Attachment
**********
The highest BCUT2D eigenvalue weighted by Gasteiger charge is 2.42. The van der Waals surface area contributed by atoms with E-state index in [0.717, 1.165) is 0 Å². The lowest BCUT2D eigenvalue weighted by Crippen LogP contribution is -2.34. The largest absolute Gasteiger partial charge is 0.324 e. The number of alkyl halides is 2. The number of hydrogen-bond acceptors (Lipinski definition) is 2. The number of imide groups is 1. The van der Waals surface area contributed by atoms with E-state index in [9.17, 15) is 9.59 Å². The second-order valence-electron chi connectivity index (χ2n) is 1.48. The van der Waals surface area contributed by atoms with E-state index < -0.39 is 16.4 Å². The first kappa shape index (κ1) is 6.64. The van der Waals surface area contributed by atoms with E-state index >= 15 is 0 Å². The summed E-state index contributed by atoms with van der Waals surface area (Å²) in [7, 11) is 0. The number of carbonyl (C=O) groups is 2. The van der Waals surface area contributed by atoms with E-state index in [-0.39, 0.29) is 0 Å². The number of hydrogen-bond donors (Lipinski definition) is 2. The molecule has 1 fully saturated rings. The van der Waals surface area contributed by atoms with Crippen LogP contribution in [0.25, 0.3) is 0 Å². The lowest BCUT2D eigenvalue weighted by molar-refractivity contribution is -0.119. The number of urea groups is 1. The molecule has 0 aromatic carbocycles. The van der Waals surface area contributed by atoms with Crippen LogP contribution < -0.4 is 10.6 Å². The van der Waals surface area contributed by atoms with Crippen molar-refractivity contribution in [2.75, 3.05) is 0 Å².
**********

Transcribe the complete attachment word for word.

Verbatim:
The highest BCUT2D eigenvalue weighted by Gasteiger charge is 2.42. The van der Waals surface area contributed by atoms with E-state index in [0.717, 1.165) is 0 Å². The lowest BCUT2D eigenvalue weighted by Crippen LogP contribution is -2.34. The largest absolute Gasteiger partial charge is 0.324 e. The number of alkyl halides is 2. The number of hydrogen-bond acceptors (Lipinski definition) is 2. The number of imide groups is 1. The van der Waals surface area contributed by atoms with E-state index in [9.17, 15) is 9.59 Å². The second-order valence-electron chi connectivity index (χ2n) is 1.48. The van der Waals surface area contributed by atoms with E-state index < -0.39 is 16.4 Å². The first kappa shape index (κ1) is 6.64. The van der Waals surface area contributed by atoms with E-state index >= 15 is 0 Å². The summed E-state index contributed by atoms with van der Waals surface area (Å²) in [7, 11) is 0. The number of carbonyl (C=O) groups is 2. The van der Waals surface area contributed by atoms with E-state index in [-0.39, 0.29) is 0 Å². The number of hydrogen-bond donors (Lipinski definition) is 2. The molecule has 1 fully saturated rings. The van der Waals surface area contributed by atoms with Crippen LogP contribution in [0.25, 0.3) is 0 Å². The lowest BCUT2D eigenvalue weighted by molar-refractivity contribution is -0.119. The number of urea groups is 1. The molecule has 0 aromatic carbocycles. The van der Waals surface area contributed by atoms with Crippen LogP contribution < -0.4 is 10.6 Å². The van der Waals surface area contributed by atoms with Crippen molar-refractivity contribution in [2.75, 3.05) is 0 Å².